Step 1: Prep Steps

Prepping the room for cork floor installation.
Photo: Kolin Smith
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Look for any vertical trim that will need to be cut away to allow the new flooring to slide beneath it. At doorways, place a cork plank atop the saddle (the threshold) and butted to the door stops. Using a flush-cutting backsaw, trim the stops—but not the jambs—]on either side of the door above the saddle. Carefully pry up the saddle before installing the flooring. Also cut the casings on the wall around the door, using a cork plank to judge how much to trim them.

In a kitchen installation, remove the cabinet toekicks if possible so you can run the cork under the cabinets. If the kick is stationary, plan to install the flooring up to within ½ inch of the toekick. This gap can be hidden in the finish step.

Installation over concrete, such as in a basement, requires the removal of any baseboard so you can cover the slab with 6-mil polyethylene sheeting and run it 3 inches up the wall. Overlap the sheeting's seams by 8 inches and seal them with tape.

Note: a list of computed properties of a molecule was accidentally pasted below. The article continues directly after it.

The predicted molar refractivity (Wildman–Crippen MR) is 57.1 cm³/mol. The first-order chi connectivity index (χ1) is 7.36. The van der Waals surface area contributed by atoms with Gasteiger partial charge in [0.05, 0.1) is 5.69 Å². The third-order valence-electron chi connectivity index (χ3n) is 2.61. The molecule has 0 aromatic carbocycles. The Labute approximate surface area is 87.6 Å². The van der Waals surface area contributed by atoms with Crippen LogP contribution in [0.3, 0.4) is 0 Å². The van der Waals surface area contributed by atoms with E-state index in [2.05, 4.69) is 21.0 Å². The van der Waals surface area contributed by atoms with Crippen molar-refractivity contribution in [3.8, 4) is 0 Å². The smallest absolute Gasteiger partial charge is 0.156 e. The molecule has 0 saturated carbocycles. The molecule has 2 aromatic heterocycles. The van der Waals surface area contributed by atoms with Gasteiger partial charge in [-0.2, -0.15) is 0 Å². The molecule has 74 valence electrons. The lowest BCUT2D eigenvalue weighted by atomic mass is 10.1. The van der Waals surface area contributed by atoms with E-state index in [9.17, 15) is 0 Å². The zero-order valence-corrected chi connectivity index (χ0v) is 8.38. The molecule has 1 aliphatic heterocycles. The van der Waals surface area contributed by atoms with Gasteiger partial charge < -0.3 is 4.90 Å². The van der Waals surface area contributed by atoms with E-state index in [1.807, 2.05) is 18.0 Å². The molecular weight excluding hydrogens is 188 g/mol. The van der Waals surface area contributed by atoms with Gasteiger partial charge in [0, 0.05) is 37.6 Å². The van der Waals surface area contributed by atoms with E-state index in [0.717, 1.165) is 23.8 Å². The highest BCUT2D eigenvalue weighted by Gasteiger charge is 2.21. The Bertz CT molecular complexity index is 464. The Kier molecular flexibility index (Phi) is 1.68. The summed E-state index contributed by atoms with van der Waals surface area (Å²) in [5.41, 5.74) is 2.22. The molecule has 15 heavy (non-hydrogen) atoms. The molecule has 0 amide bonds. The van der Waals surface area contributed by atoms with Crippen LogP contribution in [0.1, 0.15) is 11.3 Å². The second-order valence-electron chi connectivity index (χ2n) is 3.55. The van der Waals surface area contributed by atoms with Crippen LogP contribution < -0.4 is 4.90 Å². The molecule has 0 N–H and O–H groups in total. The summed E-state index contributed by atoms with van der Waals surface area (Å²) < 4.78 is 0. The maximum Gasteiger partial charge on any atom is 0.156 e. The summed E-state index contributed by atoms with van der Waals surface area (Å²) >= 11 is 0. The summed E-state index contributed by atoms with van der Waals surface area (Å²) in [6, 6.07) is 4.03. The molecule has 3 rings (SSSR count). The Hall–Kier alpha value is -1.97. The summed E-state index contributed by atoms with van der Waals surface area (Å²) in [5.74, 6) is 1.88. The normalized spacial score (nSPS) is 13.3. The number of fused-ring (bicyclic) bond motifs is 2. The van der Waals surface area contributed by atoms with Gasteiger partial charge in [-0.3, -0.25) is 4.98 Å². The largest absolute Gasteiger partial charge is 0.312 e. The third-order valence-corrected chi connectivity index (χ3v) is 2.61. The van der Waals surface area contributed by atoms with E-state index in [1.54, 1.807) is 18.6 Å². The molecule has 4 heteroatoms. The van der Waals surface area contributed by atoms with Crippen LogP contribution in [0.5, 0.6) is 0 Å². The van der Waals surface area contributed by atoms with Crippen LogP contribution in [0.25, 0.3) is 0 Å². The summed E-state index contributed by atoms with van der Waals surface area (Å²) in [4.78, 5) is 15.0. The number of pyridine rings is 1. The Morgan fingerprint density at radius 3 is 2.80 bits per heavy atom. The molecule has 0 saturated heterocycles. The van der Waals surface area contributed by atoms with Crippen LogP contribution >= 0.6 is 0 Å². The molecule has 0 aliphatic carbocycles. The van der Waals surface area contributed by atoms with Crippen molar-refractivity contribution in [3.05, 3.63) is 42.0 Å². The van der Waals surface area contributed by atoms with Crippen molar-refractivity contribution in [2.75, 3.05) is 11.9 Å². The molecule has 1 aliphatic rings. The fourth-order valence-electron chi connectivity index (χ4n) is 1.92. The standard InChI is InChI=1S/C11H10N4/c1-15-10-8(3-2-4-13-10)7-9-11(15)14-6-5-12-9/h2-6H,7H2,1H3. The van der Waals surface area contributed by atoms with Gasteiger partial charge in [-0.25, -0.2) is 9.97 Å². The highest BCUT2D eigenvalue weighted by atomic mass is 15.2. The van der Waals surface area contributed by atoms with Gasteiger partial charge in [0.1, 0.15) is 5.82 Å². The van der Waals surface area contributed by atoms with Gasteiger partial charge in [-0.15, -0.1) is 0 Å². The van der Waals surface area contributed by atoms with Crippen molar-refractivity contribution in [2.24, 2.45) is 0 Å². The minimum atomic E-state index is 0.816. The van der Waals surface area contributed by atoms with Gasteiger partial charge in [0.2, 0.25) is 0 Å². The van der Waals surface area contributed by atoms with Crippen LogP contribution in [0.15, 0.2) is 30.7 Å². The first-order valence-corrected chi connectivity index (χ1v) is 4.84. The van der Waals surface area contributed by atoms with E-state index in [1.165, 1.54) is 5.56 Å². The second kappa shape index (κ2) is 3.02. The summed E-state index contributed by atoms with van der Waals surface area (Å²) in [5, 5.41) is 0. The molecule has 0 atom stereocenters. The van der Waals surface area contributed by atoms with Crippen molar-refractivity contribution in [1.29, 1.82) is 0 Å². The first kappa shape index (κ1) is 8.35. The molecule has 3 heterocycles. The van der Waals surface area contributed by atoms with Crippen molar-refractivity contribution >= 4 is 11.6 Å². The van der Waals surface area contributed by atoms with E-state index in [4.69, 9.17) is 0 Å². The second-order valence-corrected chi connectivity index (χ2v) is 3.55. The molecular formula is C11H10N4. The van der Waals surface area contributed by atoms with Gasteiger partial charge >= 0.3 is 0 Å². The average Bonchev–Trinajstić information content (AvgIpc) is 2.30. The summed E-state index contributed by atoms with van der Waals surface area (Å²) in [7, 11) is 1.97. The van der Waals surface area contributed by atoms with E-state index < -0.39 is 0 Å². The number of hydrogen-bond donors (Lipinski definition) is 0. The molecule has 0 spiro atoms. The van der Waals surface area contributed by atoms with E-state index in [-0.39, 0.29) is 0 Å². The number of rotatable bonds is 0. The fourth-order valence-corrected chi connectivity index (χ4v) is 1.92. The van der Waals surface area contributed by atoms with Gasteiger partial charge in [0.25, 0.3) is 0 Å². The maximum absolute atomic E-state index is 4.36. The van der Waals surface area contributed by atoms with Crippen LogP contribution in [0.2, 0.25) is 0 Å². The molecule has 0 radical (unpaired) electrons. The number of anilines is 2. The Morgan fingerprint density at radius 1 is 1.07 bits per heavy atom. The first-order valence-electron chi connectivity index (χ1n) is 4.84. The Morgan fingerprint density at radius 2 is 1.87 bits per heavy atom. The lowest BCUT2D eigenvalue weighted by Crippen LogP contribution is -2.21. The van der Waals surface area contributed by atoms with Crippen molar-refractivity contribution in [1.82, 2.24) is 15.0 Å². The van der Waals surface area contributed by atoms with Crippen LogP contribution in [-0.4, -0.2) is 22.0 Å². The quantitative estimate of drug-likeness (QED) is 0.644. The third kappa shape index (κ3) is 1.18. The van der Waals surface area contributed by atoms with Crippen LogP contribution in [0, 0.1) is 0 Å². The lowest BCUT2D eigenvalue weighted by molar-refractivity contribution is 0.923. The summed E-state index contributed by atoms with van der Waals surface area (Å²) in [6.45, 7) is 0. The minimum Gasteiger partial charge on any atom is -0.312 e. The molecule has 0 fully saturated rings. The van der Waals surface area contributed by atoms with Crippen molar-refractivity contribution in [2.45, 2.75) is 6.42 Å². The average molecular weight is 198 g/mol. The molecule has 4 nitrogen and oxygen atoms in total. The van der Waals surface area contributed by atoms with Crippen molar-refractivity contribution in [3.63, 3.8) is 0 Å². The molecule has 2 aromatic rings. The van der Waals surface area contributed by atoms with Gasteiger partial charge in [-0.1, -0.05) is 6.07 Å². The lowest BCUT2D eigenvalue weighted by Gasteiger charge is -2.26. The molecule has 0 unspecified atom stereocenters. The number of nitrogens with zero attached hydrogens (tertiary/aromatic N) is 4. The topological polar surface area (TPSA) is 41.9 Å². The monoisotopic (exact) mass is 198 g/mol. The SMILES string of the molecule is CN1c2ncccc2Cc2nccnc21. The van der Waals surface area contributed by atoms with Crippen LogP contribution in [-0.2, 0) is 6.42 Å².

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    Tools List

    • straightedge guide
      Straightedge and clamps
    • jigsaw
      Jigsaw,
      to cut flooring
    • ryoba saw
      Flush-cutting backsaw,
      or ryoba saw, to trim door casings
    • mallet
      Hammer or mallet
    • flat prybar
      Pry bar
    • miterbox with saw
      Miter box and drill/driver,
      to cut and install shoe molding)

    Shopping List

    1. FLOORING

    Measure the square footage of your space, then add 10 percent to that number to account for off cuts.



    2. MOLDING

    to mask the expansion gap



    3. 1/2-INCH SPACERS

    You can make these by cutting up a scrap piece of plywood.



    4. 4D FINISH NAILS

    to fasten the show molding



    5. POLYETHYLENE SHEETING

    to act as a moisture barrier if youa re installing the flooring over concrete